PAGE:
When Edwards preached “Sinners in the Hands of an Angry God” at Enfield, CT on July 8, 1741 the manifestations of the Holy Spirit visibly stirred the souls of men where one witness noted, “Before the sermon was done, there was a great moaning and crying out throughout the whole house.  What shall I do to be saved?  Oh, I am going to hell!  Oh what shall I do for Christ?”(5)  Hell was never to be avoided in his sermons so that hell itself, from an eternal standpoint, might be avoided altogether for the blissful exchange of heaven.  In fact, Edwards so passionately loved the reality of heaven he was compelled to pound the pulpit on hell to prevent mankind from going there.  In the same sermon Edwards descriptively declared, "Unconverted men walk over the pit of hell on a rotten covering" which remains a powerful truth today but stands in contrast to the vapid messages heard in pulpits across America where hell is altogether absent from the sermon and in some corners - no longer believed.


Even George Whitefield admonished pastors never to mince words when it came to preaching the Word.  “It is a poor sermon that gives no offense; that neither makes the hearer displeased with himself nor with the preacher”.(6)   Even a new convert after hearing Whitefield’s sermon commented, "I came to hear you, with my pocket full of stones, intending to break your head; but your sermon got the better of me—and broke my heart!"(7)  How beautifully summarized by this newborn Christian but little did he know it was God's amazing grace which overtook his stony heart and carried him lovingly to the Cross to where his pocket full of stones were emptied out before the feet of Jesus thereby sparing Whitefield the injury.   So I must ask this question to the reader, "Should not each of us be discontented with our own souls when we refuse to disrupt the contentment of men who unknowingly are headed to hell?"


Endurance Through Persecution


There was the commonality of persecution.  They all paid a price.  Most church doors were closed to George Whitefield.  In turn, he preached in the open fields and public squares.  By the thousands - people came to hear him.  By the thousands - they received Christ Jesus as their personal Savior.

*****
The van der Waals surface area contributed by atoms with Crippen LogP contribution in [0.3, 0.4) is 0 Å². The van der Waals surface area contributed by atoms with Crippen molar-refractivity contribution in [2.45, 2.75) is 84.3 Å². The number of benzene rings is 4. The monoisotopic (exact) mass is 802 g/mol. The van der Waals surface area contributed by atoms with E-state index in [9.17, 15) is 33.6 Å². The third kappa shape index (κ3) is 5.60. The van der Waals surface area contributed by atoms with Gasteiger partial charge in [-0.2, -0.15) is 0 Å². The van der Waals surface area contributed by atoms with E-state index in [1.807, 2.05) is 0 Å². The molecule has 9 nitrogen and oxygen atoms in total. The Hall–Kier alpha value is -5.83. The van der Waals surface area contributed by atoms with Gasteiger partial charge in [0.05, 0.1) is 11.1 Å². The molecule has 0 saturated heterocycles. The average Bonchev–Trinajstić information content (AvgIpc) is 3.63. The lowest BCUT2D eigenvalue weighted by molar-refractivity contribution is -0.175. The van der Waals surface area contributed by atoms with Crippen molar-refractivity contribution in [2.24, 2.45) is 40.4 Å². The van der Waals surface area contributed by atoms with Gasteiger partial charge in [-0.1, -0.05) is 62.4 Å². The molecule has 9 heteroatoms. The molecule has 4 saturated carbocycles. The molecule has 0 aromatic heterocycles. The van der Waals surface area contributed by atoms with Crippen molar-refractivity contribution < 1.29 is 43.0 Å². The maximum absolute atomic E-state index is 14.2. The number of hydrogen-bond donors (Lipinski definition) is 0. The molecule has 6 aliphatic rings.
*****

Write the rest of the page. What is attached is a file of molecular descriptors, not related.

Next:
Indeed, there were many hostile incidents including mob riots against Whitefield but two specifically stand out.  In 1744, Whitefield was almost murdered by a man feigning an interview with him.  Uttering foul language, calling him a dog, villain and other such things, subsequently beat him with a gold-headed cane almost to the point of unconsciousness.(8)  In 1757 while preaching in Ireland rioters threw stones at him while his attendants fled the scene leaving him covered in blood.   History tells us that he walked half a mile alone while rioters continued to hurl stones at him until he found a safe abode along the way. On numerous occasions Whitefield would repeat to his audiences, "I was honored with having stones, dirt, rotten eggs and pieces of dead cats thrown at me."(9)  Indeed, Whitefield rejoiced in tribulations and persecutions.  He loved the world which hated him.  


Booth had his share of enemies as well.  Again, there were too many incidents of beatings, stone throwing, and member killings to mention herein.  The Skeleton Army, a fierce opposition to the Salvation Army, was forged by miscreants, ruffians, saloon owners and traders of alcohol all of whom wanted to both discredit and destroy Booth's marching brigade for Christ.  In the end, many saloons closed in England, Booth became an international figure of admiration and many of his earlier adversaries received their salvation in Christ Jesus.  Through it all there was victory but not without a price.


Jonathan Edwards would not know persecution quite like Whitefield or Booth but disappointments would follow his life following the Awakening's peak.  Edwards took to his pen to defend the Awakening against theologians disputing the genuine works of God.  It was, however, his own congregation that gave him the greatest difficulty.  He was ousted by his congregation when he broke with church tradition requiring new member applicants to give a profession of faith before partaking of communion.  A reasonable request but sufficient to terminate his services.  There were other myriad and mounting reasons but this seemed to be the "straw that broke the camel's back."  With eight children still at home he eventually took a position in Stockbridge where he ministered to a small population of colonists and became a missionary to its native Indians.  He later received the position of President to the College of New Jersey (Princeton University) in 1758 but died shortly thereafter of complications from smallpox.